David Prosser looks at the new changes to VCT rules and their role in investors’ portfolios.
No news is good news, you might say. Last week’s Autumn Statement from the Chancellor largely passed without incident for the investment industry, though the decision to freeze the Isa allowance in April will no doubt be mourned by fund managers and financial advisers alike.
Otherwise, the only change of any note from George Osborne concerned venture capital trusts (VCTs), where any company involved in energy generation will henceforth be excluded from the list of permissible investments for these funds. This follows a similar measure announced in July’s emergency budget, which saw renewable energy businesses struck off the list.
This is not to say, however, that VCTs are otherwise to be left unchanged. Earlier this year, Mr Osborne announced changes to the rules in order to prevent the funds contravening the European Union’s laws on state aid. VCTs will no longer be allowed to invest in companies that are more than seven years old, or those that have more than 250 employees; investments of more than £12m in any single company will also be off-limits.
This will make VCTs a different proposition for investors in years to come. Effectively, the changes increase the risk profile of VCT investment – funds’ portfolios will in future consist of younger and smaller business, with which higher rates of failure are typically associated.
For some advisers and investors, this may actually add to the attractions of the sector – VCTs were, after all, originally launched to promote investment in businesses that might otherwise struggle to attract backing, with the high risk and reward profile of such enterprises a key part of the allure for many.
For others, however, the changes may be less welcome. For example, businesses of this nature are less likely to be able to pay dividend income to shareholders, which may be off-putting for income-seeking investors.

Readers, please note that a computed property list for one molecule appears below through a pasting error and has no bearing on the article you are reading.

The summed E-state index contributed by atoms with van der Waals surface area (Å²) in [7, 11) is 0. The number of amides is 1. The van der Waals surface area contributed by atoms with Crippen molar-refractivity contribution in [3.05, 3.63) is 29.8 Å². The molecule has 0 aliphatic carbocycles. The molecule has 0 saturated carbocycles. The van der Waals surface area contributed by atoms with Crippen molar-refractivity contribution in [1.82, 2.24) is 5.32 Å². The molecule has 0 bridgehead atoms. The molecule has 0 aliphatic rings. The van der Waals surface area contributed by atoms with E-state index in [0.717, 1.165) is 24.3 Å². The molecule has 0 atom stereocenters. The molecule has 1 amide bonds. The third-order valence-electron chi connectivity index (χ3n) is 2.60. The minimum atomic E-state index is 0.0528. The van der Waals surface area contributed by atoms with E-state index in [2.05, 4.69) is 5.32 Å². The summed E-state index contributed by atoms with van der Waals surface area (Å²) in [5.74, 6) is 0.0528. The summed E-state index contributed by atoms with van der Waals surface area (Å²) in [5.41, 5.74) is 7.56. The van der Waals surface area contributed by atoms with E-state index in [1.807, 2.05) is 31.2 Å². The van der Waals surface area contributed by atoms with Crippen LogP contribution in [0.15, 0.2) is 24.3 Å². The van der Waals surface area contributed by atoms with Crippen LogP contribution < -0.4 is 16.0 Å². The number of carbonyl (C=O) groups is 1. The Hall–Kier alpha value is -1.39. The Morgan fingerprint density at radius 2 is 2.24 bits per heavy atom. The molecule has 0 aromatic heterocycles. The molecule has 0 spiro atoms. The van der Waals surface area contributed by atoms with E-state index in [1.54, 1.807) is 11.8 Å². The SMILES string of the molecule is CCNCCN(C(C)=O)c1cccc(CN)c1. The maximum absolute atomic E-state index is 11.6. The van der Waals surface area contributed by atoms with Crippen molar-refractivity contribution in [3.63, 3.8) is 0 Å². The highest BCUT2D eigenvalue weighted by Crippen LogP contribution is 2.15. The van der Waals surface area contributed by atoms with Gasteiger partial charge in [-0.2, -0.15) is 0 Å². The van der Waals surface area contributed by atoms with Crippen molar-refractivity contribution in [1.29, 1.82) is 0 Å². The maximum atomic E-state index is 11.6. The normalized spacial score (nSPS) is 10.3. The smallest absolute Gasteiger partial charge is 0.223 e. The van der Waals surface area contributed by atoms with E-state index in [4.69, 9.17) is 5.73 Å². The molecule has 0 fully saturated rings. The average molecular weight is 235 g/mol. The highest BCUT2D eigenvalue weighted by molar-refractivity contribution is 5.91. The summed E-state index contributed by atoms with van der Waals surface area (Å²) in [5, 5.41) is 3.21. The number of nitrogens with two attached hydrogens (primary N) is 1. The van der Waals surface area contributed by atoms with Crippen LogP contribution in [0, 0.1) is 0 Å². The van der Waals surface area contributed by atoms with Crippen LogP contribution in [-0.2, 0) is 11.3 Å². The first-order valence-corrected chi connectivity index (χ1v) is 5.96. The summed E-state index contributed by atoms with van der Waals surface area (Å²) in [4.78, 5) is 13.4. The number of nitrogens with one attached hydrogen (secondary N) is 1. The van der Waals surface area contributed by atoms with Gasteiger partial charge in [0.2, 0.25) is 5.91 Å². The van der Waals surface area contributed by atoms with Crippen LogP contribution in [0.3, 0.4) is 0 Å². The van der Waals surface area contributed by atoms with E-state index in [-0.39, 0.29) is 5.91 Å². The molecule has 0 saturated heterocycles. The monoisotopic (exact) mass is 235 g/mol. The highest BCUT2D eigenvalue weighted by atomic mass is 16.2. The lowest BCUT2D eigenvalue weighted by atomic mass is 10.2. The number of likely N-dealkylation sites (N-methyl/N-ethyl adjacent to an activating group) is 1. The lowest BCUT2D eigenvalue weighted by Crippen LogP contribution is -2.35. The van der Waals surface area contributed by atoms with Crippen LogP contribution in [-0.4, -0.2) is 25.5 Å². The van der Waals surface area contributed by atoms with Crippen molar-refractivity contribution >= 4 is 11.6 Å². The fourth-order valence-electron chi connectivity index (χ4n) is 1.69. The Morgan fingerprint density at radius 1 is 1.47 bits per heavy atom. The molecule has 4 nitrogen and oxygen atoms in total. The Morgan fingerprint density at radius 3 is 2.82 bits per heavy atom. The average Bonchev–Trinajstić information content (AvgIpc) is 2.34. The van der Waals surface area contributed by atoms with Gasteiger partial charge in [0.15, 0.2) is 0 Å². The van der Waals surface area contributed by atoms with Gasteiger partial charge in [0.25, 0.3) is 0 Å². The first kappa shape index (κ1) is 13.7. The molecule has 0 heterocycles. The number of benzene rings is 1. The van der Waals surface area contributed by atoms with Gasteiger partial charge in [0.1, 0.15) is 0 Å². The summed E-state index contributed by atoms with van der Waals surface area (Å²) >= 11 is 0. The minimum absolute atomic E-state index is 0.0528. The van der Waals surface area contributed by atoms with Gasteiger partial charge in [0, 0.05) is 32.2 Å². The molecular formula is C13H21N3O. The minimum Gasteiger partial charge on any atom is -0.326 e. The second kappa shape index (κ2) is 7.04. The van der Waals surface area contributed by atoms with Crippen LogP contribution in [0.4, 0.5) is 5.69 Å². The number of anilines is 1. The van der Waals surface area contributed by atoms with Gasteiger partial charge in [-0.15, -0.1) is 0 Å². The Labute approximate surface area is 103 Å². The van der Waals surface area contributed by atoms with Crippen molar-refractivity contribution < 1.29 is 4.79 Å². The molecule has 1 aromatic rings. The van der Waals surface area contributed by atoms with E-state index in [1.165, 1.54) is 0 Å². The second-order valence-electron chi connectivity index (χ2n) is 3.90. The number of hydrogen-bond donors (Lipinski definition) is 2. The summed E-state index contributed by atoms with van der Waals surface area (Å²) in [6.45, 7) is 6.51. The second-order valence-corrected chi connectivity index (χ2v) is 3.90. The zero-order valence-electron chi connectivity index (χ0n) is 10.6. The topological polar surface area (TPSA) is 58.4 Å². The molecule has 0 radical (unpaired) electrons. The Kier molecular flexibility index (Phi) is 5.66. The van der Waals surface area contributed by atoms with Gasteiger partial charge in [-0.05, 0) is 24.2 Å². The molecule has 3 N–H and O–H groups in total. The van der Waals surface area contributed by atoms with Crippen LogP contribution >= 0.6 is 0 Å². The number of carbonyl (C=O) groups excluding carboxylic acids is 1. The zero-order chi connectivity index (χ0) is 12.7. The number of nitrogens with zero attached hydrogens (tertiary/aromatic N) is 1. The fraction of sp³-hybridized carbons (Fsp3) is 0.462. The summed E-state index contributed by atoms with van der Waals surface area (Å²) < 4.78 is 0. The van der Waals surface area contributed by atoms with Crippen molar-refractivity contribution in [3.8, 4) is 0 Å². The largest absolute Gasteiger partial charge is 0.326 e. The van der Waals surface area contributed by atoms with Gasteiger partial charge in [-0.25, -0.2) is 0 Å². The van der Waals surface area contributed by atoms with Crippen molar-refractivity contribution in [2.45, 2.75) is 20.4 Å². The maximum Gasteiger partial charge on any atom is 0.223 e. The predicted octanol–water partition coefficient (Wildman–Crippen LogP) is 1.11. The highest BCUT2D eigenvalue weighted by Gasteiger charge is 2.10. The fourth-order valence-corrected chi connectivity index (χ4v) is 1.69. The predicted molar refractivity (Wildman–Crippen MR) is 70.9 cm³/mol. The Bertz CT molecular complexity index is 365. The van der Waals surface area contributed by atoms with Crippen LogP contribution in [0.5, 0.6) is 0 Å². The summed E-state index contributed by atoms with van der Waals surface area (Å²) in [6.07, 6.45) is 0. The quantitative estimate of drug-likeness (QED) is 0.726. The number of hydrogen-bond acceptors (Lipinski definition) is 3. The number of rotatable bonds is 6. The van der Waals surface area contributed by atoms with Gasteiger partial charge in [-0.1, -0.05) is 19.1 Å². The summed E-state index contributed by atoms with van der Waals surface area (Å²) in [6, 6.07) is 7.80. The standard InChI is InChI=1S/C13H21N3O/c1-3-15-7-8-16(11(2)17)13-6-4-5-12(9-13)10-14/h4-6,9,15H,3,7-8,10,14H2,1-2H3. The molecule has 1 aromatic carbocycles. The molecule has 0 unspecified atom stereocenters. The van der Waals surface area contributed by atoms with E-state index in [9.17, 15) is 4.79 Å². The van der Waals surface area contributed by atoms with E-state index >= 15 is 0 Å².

Having said that, the changes won’t affect all VCT investments in quite the same way. While managers raising top-up funds for existing VCTs will be bound by the same rules, the new qualifying companies they add to their portfolios will represent only a minority of their holdings for some time to come. By contrast, brand new VCTs will be putting all their money into such businesses – or at least the 70 per cent of assets that a fund must eventually invest.
This should give advisers pause for thought. Those whose clients are attracted to funds offering potentially higher risks and rewards will naturally gravitate towards completely new launches. Other advisers will feel more comfortable with top-ups from existing VCTs.
Either way, the generous tax incentives on offer from VCTs aren’t changing. Investors will still get upfront income tax relief of 30 per cent on their stakes, and continue to qualify for tax-free income and profits. These generous perks will mitigate some of the risks of investing, even in the new environment.
We’ll see over the next few months how VCT managers respond to the changes – there have been predictions that this year’s fund-raising efforts will be muted compared to 2014-15. However, there is every reason to be confident VCTs will continue to have a role to play in the portfolios of many investors – particularly given the move towards less generous tax incentives for pension savers, especially at the top end.